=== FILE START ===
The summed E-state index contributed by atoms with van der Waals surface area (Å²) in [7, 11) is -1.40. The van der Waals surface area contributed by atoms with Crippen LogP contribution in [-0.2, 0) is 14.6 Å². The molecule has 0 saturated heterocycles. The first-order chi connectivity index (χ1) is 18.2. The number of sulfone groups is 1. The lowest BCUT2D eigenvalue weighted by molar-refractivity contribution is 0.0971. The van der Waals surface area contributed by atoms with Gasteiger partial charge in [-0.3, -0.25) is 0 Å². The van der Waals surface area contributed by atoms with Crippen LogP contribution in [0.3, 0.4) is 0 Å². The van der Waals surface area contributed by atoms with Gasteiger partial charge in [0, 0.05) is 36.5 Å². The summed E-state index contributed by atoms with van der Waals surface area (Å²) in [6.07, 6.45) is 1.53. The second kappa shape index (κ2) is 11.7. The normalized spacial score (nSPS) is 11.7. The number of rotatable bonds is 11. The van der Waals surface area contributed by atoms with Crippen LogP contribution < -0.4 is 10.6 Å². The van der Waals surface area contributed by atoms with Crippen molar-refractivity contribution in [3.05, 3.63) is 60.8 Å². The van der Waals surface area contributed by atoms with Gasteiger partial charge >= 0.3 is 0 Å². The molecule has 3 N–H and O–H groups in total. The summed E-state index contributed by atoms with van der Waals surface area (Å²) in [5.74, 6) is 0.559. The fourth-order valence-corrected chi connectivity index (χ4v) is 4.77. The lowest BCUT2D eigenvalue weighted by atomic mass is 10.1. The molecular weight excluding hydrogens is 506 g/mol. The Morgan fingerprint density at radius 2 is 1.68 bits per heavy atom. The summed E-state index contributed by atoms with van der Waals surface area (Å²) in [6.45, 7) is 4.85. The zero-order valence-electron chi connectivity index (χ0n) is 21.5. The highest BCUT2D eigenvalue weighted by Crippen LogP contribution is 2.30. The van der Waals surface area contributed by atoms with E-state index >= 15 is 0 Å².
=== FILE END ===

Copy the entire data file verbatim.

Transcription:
The summed E-state index contributed by atoms with van der Waals surface area (Å²) in [7, 11) is -1.40. The van der Waals surface area contributed by atoms with Crippen LogP contribution in [-0.2, 0) is 14.6 Å². The molecule has 0 saturated heterocycles. The first-order chi connectivity index (χ1) is 18.2. The number of sulfone groups is 1. The lowest BCUT2D eigenvalue weighted by molar-refractivity contribution is 0.0971. The van der Waals surface area contributed by atoms with Gasteiger partial charge in [-0.3, -0.25) is 0 Å². The van der Waals surface area contributed by atoms with Crippen LogP contribution in [0.3, 0.4) is 0 Å². The van der Waals surface area contributed by atoms with Gasteiger partial charge in [0, 0.05) is 36.5 Å². The summed E-state index contributed by atoms with van der Waals surface area (Å²) in [6.07, 6.45) is 1.53. The second kappa shape index (κ2) is 11.7. The normalized spacial score (nSPS) is 11.7. The number of rotatable bonds is 11. The van der Waals surface area contributed by atoms with Crippen LogP contribution < -0.4 is 10.6 Å². The van der Waals surface area contributed by atoms with Crippen molar-refractivity contribution in [3.05, 3.63) is 60.8 Å². The van der Waals surface area contributed by atoms with Gasteiger partial charge >= 0.3 is 0 Å². The molecule has 3 N–H and O–H groups in total. The summed E-state index contributed by atoms with van der Waals surface area (Å²) in [5.74, 6) is 0.559. The fourth-order valence-corrected chi connectivity index (χ4v) is 4.77. The lowest BCUT2D eigenvalue weighted by atomic mass is 10.1. The molecular weight excluding hydrogens is 506 g/mol. The Morgan fingerprint density at radius 2 is 1.68 bits per heavy atom. The summed E-state index contributed by atoms with van der Waals surface area (Å²) in [6.45, 7) is 4.85. The zero-order valence-electron chi connectivity index (χ0n) is 21.5. The highest BCUT2D eigenvalue weighted by Crippen LogP contribution is 2.30. The van der Waals surface area contributed by atoms with E-state index >= 15 is 0 Å².